Do you know the difference between a heart attack and sudden cardiac arrest? People often use these terms interchangeably, but they are not synonyms. A heart attack is when blood flow to the heart is blocked, and sudden cardiac arrest is when the heart malfunctions and suddenly stops beating unexpectedly. A heart attack is a “circulation” problem and sudden cardiac arrest is an “electrical” problem.
A heart attack occurs when a blocked artery prevents oxygen-rich blood from reaching a section of the heart. If the blocked artery is not reopened quickly, the part of the heart normally nourished by that artery begins to die. The longer a person goes without treatment, the greater the damage. Symptoms of a heart attack may be immediate and intense. More often, though, symptoms start slowly and persist for hours, days or weeks before a heart attack. Unlike with sudden cardiac arrest, the heart usually does not stop beating during a heart attack. The heart attack symptoms in women can be different than men.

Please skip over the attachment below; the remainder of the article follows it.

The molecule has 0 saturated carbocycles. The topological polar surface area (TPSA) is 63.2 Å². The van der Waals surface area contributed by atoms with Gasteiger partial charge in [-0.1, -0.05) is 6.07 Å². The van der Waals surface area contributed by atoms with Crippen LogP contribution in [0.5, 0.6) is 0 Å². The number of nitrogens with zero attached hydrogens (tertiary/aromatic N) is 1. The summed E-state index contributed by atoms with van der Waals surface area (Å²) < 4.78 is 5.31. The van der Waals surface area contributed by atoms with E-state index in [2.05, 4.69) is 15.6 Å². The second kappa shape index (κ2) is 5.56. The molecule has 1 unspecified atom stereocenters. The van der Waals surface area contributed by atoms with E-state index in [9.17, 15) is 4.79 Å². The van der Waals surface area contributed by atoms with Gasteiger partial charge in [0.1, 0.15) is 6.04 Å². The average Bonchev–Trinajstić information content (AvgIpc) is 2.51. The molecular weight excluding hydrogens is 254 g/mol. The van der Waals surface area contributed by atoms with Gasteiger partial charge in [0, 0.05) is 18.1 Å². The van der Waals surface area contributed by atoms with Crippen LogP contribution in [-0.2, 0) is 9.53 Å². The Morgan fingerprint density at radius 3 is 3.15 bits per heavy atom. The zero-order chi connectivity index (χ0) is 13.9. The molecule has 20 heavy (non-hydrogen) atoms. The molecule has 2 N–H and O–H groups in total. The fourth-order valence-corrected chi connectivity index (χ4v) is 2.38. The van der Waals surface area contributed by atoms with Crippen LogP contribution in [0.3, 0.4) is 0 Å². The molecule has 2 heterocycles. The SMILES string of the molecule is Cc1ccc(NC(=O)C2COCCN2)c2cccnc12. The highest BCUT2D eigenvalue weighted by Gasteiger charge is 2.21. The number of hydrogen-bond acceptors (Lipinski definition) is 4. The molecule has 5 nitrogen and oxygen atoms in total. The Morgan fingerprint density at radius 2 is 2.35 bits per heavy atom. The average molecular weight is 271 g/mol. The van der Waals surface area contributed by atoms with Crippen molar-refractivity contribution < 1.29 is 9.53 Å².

Sudden cardiac arrest occurs suddenly and often without warning. It is triggered by an electrical malfunction in the heart that causes an irregular heartbeat (arrhythmia). With its pumping action disrupted, the heart cannot pump blood to the brain, lungs and other organs. Seconds later, a person loses consciousness and has no pulse. Death occurs within minutes if the victim does not receive treatment.
Sudden cardiac arrest is a leading cause of death – nearly 400,000 out-of-hospital cardiac arrests occur annually in the United States. The best chance of survival for a victim of sudden cardiac arrest is CPR. You can double or even triple a victim’s chance of survival by administering CPR and using an Automated External Defibrillator (AED).
Our state can be the next to join 19 other states across the nation that require CPR training as a high school graduation requirement. Every year we would be placing thousands of life-savers into our communities who are trained to do CPR. To learn more about Hands Only CPR visit our website www.heart.org/handsonlycpr.